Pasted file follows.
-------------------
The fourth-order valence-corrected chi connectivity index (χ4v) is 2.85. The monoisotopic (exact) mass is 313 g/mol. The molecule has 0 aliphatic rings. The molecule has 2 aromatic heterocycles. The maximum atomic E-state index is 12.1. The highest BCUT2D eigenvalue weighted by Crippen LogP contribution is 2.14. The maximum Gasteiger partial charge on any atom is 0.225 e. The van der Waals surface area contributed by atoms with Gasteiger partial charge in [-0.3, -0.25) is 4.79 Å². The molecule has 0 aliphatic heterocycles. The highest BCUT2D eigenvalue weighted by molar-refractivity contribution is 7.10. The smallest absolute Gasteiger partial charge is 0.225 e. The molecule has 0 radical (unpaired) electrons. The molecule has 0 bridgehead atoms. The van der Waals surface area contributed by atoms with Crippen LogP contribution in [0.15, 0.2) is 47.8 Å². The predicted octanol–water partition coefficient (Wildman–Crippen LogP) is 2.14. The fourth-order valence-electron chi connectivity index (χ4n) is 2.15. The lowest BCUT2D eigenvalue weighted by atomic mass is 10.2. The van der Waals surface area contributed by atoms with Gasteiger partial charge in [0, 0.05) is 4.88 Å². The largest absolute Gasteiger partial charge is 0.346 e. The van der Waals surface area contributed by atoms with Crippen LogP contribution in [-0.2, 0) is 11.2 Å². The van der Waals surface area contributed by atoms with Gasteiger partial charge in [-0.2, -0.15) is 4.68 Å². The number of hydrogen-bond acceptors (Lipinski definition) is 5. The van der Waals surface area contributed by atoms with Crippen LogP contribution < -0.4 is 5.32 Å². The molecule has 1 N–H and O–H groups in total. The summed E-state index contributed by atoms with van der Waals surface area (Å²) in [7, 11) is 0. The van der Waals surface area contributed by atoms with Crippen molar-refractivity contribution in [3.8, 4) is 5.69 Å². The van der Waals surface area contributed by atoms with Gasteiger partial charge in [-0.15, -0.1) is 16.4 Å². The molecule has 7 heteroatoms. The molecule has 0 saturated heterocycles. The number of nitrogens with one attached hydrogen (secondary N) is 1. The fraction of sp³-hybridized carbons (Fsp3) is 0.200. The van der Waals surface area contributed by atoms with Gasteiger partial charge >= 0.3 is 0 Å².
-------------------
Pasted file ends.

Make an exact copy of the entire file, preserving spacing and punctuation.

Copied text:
The fourth-order valence-corrected chi connectivity index (χ4v) is 2.85. The monoisotopic (exact) mass is 313 g/mol. The molecule has 0 aliphatic rings. The molecule has 2 aromatic heterocycles. The maximum atomic E-state index is 12.1. The highest BCUT2D eigenvalue weighted by Crippen LogP contribution is 2.14. The maximum Gasteiger partial charge on any atom is 0.225 e. The van der Waals surface area contributed by atoms with Gasteiger partial charge in [-0.3, -0.25) is 4.79 Å². The molecule has 0 aliphatic heterocycles. The highest BCUT2D eigenvalue weighted by molar-refractivity contribution is 7.10. The smallest absolute Gasteiger partial charge is 0.225 e. The molecule has 0 radical (unpaired) electrons. The molecule has 0 bridgehead atoms. The van der Waals surface area contributed by atoms with Crippen LogP contribution in [0.15, 0.2) is 47.8 Å². The predicted octanol–water partition coefficient (Wildman–Crippen LogP) is 2.14. The fourth-order valence-electron chi connectivity index (χ4n) is 2.15. The lowest BCUT2D eigenvalue weighted by atomic mass is 10.2. The van der Waals surface area contributed by atoms with Gasteiger partial charge in [0, 0.05) is 4.88 Å². The largest absolute Gasteiger partial charge is 0.346 e. The van der Waals surface area contributed by atoms with Crippen LogP contribution in [-0.2, 0) is 11.2 Å². The van der Waals surface area contributed by atoms with Gasteiger partial charge in [-0.2, -0.15) is 4.68 Å². The number of hydrogen-bond acceptors (Lipinski definition) is 5. The van der Waals surface area contributed by atoms with Crippen LogP contribution < -0.4 is 5.32 Å². The molecule has 1 N–H and O–H groups in total. The summed E-state index contributed by atoms with van der Waals surface area (Å²) in [7, 11) is 0. The van der Waals surface area contributed by atoms with Crippen molar-refractivity contribution in [3.8, 4) is 5.69 Å². The van der Waals surface area contributed by atoms with Gasteiger partial charge in [-0.15, -0.1) is 16.4 Å². The molecule has 7 heteroatoms. The molecule has 0 saturated heterocycles. The number of nitrogens with one attached hydrogen (secondary N) is 1. The fraction of sp³-hybridized carbons (Fsp3) is 0.200. The van der Waals surface area contributed by atoms with Gasteiger partial charge >= 0.3 is 0 Å².